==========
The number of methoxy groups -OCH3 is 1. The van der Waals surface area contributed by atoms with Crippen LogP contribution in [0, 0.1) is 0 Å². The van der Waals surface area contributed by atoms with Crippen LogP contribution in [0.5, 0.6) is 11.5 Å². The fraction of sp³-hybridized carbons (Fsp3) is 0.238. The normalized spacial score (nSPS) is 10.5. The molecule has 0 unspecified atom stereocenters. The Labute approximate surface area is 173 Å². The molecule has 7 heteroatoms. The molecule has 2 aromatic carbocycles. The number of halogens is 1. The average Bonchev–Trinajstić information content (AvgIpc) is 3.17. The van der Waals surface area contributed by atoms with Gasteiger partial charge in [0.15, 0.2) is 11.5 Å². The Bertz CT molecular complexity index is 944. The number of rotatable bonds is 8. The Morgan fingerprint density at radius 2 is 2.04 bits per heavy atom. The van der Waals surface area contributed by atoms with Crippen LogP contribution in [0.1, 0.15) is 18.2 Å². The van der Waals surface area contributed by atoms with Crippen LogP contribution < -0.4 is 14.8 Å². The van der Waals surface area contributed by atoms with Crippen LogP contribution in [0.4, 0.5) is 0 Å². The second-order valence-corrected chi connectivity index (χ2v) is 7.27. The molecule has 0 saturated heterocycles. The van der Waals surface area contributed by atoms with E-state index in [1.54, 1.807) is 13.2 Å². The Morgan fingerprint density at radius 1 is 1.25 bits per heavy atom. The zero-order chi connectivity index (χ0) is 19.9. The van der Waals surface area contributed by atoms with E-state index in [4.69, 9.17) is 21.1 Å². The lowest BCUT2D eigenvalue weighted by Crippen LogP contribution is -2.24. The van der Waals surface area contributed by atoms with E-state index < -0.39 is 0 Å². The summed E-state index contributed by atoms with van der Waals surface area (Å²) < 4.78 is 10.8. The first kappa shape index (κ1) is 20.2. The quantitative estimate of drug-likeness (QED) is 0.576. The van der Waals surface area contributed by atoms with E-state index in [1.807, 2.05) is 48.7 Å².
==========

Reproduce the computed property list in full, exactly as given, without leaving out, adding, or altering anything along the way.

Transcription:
The number of methoxy groups -OCH3 is 1. The van der Waals surface area contributed by atoms with Crippen LogP contribution in [0, 0.1) is 0 Å². The van der Waals surface area contributed by atoms with Crippen LogP contribution in [0.5, 0.6) is 11.5 Å². The fraction of sp³-hybridized carbons (Fsp3) is 0.238. The normalized spacial score (nSPS) is 10.5. The molecule has 0 unspecified atom stereocenters. The Labute approximate surface area is 173 Å². The molecule has 7 heteroatoms. The molecule has 2 aromatic carbocycles. The number of halogens is 1. The average Bonchev–Trinajstić information content (AvgIpc) is 3.17. The van der Waals surface area contributed by atoms with Gasteiger partial charge in [0.15, 0.2) is 11.5 Å². The Bertz CT molecular complexity index is 944. The number of rotatable bonds is 8. The Morgan fingerprint density at radius 2 is 2.04 bits per heavy atom. The van der Waals surface area contributed by atoms with Crippen LogP contribution in [0.1, 0.15) is 18.2 Å². The van der Waals surface area contributed by atoms with Crippen LogP contribution < -0.4 is 14.8 Å². The van der Waals surface area contributed by atoms with Crippen LogP contribution in [0.4, 0.5) is 0 Å². The second-order valence-corrected chi connectivity index (χ2v) is 7.27. The molecule has 0 saturated heterocycles. The van der Waals surface area contributed by atoms with E-state index in [1.54, 1.807) is 13.2 Å². The Morgan fingerprint density at radius 1 is 1.25 bits per heavy atom. The zero-order chi connectivity index (χ0) is 19.9. The van der Waals surface area contributed by atoms with E-state index in [4.69, 9.17) is 21.1 Å². The lowest BCUT2D eigenvalue weighted by Crippen LogP contribution is -2.24. The van der Waals surface area contributed by atoms with E-state index < -0.39 is 0 Å². The summed E-state index contributed by atoms with van der Waals surface area (Å²) < 4.78 is 10.8. The first kappa shape index (κ1) is 20.2. The quantitative estimate of drug-likeness (QED) is 0.576. The van der Waals surface area contributed by atoms with E-state index in [1.807, 2.05) is 48.7 Å².